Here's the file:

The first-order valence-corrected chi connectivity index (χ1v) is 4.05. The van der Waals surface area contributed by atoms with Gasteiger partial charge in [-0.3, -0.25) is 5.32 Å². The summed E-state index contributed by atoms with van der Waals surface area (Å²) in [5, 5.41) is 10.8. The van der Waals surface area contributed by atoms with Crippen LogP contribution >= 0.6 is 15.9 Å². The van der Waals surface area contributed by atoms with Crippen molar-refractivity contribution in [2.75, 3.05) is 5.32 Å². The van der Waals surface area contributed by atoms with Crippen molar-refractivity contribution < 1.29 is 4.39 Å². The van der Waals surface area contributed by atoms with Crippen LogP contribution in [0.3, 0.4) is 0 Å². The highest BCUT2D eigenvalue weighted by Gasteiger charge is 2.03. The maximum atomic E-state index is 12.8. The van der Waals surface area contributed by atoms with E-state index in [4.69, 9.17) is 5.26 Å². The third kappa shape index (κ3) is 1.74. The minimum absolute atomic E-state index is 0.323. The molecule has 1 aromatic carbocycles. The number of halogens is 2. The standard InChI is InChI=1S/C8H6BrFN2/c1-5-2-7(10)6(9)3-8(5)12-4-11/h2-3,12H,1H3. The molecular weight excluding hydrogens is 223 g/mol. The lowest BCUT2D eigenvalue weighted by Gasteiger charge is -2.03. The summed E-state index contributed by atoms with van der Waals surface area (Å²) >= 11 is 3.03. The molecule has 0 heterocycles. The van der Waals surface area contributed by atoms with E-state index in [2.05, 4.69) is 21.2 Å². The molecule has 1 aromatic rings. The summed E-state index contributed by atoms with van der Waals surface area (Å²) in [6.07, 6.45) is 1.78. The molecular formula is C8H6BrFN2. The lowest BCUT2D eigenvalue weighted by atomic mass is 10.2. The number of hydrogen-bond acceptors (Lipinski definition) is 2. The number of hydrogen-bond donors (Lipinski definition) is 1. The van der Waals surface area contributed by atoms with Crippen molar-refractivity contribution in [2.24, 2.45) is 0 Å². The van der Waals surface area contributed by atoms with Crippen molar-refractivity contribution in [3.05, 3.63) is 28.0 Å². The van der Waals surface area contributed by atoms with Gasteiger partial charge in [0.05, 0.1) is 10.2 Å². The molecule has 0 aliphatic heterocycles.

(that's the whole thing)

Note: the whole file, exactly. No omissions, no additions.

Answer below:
The first-order valence-corrected chi connectivity index (χ1v) is 4.05. The van der Waals surface area contributed by atoms with Gasteiger partial charge in [-0.3, -0.25) is 5.32 Å². The summed E-state index contributed by atoms with van der Waals surface area (Å²) in [5, 5.41) is 10.8. The van der Waals surface area contributed by atoms with Crippen LogP contribution >= 0.6 is 15.9 Å². The van der Waals surface area contributed by atoms with Crippen molar-refractivity contribution in [2.75, 3.05) is 5.32 Å². The van der Waals surface area contributed by atoms with Crippen molar-refractivity contribution < 1.29 is 4.39 Å². The van der Waals surface area contributed by atoms with Crippen LogP contribution in [0.3, 0.4) is 0 Å². The highest BCUT2D eigenvalue weighted by Gasteiger charge is 2.03. The maximum atomic E-state index is 12.8. The van der Waals surface area contributed by atoms with E-state index in [4.69, 9.17) is 5.26 Å². The third kappa shape index (κ3) is 1.74. The minimum absolute atomic E-state index is 0.323. The molecule has 1 aromatic carbocycles. The number of halogens is 2. The standard InChI is InChI=1S/C8H6BrFN2/c1-5-2-7(10)6(9)3-8(5)12-4-11/h2-3,12H,1H3. The molecular weight excluding hydrogens is 223 g/mol. The lowest BCUT2D eigenvalue weighted by Gasteiger charge is -2.03. The summed E-state index contributed by atoms with van der Waals surface area (Å²) >= 11 is 3.03. The molecule has 0 heterocycles. The van der Waals surface area contributed by atoms with E-state index in [2.05, 4.69) is 21.2 Å². The molecule has 1 aromatic rings. The summed E-state index contributed by atoms with van der Waals surface area (Å²) in [6.07, 6.45) is 1.78. The molecular formula is C8H6BrFN2. The lowest BCUT2D eigenvalue weighted by atomic mass is 10.2. The number of hydrogen-bond acceptors (Lipinski definition) is 2. The number of hydrogen-bond donors (Lipinski definition) is 1. The van der Waals surface area contributed by atoms with Crippen molar-refractivity contribution in [2.24, 2.45) is 0 Å². The van der Waals surface area contributed by atoms with Crippen molar-refractivity contribution in [3.05, 3.63) is 28.0 Å². The van der Waals surface area contributed by atoms with Gasteiger partial charge in [0.05, 0.1) is 10.2 Å². The molecule has 0 aliphatic heterocycles.